“I think that Ms. Payette, with her emphasis on science and service, brought a great deal of positive aspects to the job, but obviously, everyone has the right to enjoy a safe and secure workplace. This is something that our government profoundly believes in and for this reason, we accepted the governor general’s resignation.”

Payette, like all governors general who leave office, is now entitled to a lifetime annuity — which provides a retirement pension of $150,000 a year, indexed to rise with the cost of living.

LeBlanc said the annuity is set out in federal law, and “there is no discretion there. That is what it is.”

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Former governors general are also eligible for a lifetime expense account, managed by Rideau Hall, and million-dollar grants to start a charitable organization after leaving office.

The Privy Council Office in a statement to the Star said the federal government “has provided financial support to former governors general to help establish a foundation. However, the gift is not an entitlement and the decision, including the amount of the gift, is made on a case-by-case basis.”

LeBlanc said any expenditures for post-mandate travel and other activities are subject to Treasury Board review and would be looked at “closely.”

Rideau Hall in a statement to the Star said the office of the secretary to the governor general covers “reasonable and justified administrative expenses” for former governors general and requires supporting documentation including original receipts and invoices.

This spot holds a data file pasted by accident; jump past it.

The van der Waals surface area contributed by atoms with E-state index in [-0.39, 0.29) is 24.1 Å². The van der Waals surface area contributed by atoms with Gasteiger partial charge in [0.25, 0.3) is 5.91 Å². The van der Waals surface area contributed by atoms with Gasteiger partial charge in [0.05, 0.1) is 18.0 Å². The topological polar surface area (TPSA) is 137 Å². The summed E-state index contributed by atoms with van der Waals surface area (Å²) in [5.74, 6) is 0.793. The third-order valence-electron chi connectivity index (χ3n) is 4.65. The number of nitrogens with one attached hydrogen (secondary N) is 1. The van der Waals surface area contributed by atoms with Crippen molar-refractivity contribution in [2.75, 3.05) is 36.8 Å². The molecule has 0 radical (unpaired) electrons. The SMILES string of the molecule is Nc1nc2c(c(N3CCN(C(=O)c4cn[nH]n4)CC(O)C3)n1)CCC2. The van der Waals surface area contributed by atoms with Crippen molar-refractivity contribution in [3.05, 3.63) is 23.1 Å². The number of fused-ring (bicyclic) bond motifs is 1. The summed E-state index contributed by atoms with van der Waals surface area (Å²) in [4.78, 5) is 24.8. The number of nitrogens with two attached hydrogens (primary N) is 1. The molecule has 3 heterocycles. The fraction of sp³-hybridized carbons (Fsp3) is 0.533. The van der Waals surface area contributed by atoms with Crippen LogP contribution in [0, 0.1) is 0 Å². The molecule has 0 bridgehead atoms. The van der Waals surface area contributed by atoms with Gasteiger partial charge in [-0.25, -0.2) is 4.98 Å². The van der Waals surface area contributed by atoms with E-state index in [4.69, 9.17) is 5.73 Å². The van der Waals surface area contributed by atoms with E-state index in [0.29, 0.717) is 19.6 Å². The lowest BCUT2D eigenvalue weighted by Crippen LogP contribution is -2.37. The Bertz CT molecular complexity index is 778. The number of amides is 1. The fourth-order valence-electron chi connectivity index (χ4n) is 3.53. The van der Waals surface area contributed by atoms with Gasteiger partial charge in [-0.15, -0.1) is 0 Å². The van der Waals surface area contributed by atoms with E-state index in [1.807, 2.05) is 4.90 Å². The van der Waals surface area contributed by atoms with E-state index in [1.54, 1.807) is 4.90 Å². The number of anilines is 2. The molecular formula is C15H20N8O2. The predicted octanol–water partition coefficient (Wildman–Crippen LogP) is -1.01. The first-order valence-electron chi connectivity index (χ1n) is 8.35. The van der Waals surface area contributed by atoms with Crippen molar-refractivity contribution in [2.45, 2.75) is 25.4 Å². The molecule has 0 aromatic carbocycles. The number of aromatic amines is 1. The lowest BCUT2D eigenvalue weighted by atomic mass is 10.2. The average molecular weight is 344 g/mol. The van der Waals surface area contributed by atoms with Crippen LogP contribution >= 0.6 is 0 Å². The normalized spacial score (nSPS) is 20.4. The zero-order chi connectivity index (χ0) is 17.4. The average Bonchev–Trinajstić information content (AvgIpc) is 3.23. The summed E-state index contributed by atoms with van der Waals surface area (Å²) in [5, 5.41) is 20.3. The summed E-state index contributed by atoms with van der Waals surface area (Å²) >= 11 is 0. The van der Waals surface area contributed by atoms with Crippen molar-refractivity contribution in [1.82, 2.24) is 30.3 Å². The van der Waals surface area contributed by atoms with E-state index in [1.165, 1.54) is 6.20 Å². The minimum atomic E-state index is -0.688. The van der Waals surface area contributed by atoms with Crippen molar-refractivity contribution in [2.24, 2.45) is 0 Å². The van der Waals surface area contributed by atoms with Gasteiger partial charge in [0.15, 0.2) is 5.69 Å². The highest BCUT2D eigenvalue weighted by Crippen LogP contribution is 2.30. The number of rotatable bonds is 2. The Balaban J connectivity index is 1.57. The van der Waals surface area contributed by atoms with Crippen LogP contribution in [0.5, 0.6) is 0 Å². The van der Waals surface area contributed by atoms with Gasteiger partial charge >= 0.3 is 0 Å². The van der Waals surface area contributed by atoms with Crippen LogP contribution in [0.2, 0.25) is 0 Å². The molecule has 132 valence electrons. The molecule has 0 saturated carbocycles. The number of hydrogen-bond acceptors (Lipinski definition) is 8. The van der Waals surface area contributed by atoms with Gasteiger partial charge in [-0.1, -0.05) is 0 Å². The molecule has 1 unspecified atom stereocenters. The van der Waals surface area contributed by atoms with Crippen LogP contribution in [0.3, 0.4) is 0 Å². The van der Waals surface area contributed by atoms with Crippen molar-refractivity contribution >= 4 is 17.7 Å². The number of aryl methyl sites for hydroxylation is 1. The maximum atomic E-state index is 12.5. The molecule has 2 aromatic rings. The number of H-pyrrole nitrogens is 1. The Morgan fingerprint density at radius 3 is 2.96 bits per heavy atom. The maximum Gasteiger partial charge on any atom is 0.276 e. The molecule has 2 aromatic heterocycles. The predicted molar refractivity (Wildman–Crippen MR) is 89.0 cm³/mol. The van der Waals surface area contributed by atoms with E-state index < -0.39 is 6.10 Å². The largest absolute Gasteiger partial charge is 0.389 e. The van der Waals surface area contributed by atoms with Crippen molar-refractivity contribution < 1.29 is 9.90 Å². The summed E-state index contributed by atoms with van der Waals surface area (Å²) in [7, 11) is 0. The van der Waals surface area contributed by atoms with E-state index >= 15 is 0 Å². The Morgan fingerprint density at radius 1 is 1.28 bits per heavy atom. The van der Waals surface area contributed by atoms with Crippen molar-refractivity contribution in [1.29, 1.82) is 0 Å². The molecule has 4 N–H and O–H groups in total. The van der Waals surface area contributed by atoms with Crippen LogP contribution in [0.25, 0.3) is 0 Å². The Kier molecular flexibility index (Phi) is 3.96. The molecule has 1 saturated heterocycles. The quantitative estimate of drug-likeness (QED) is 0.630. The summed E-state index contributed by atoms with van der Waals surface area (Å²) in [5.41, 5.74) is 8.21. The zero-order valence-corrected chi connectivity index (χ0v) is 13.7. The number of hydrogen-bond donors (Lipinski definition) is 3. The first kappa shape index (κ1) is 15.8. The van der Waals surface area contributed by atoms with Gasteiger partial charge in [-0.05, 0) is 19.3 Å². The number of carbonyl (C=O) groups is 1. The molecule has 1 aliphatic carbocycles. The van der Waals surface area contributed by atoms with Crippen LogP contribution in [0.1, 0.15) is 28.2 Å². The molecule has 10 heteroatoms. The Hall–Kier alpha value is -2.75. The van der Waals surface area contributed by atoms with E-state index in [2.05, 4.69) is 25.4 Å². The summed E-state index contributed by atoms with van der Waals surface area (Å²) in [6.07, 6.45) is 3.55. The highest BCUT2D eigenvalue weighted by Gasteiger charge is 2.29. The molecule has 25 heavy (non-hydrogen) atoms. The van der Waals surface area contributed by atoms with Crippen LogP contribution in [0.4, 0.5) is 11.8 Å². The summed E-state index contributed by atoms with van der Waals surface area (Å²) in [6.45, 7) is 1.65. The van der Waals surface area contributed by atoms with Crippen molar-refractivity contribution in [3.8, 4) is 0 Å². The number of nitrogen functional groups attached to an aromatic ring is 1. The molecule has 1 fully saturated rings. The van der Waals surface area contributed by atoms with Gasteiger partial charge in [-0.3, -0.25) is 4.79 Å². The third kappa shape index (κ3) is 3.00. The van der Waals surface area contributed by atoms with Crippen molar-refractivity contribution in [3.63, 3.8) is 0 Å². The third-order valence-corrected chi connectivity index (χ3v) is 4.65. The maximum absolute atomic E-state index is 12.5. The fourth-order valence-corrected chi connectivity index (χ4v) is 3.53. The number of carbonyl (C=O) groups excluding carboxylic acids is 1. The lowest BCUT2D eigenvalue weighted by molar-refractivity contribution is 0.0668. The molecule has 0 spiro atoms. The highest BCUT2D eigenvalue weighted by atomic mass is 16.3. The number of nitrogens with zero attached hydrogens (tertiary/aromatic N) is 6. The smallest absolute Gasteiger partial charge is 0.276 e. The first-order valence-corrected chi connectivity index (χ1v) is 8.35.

Trudeau said Friday there are “very clear rules and regulations and processes and procedures in place to follow in these cases,” and those “will be followed, but obviously we’re always open to having discussions on changes that need to be made moving forward.”

NDP Leader Jagmeet Singh told reporters Friday he remains concerned about Payette’s mistreatment of employees, and about whether she should be entitled to those sums of money.

“This doesn’t sit well with people, and I share that concern; that what we should be doing is making sure we make the right decision in the first place, but anytime there is inappropriate conduct, particularly towards employees, we’ve got to take a really hard look at — is that behaviour being rewarded or is it being discouraged?” he asked. “What do our actions tell employees?

LeBlanc said the Privy Council clerk will prepare advice for the prime minister on options for next steps in appointing Payette’s replacement.

Parliament resumes next week, amid an ongoing health and economic crisis and Trudeau is in a minority government position.

Trudeau said Richard Wagner, the chief justice of Canada, is an “extraordinary able individual” who will fulfil the governor general’s duties, and he would replace Payette “in due time.”

“Canadians need not be concerned about political or constitutional concerns on that level,” said the prime minister.

The role of a governor general — to give royal assent to legislation and to consider when and whether to dissolve Parliament at the request of a prime minister — is not just a ceremonial one, but a constitutional function as well.

LeBlanc said the chief justice should not be expected to do it for long because “he has a day job.

“I mean, if anybody is competent to exercise that constitutional function, surely it’s the chief justice of the Supreme Court in the sense he will understand exactly the constitutional role. There will be no confusion. In that sense it’s not worrisome. But it’s not respectful for his office that he holds to have it go for an extended period. That is the reason why in our view this can’t go on for months and months but we need to ensure the best possible person is suggested to her Majesty. And that’s what we’ll be looking at in the next week or so.”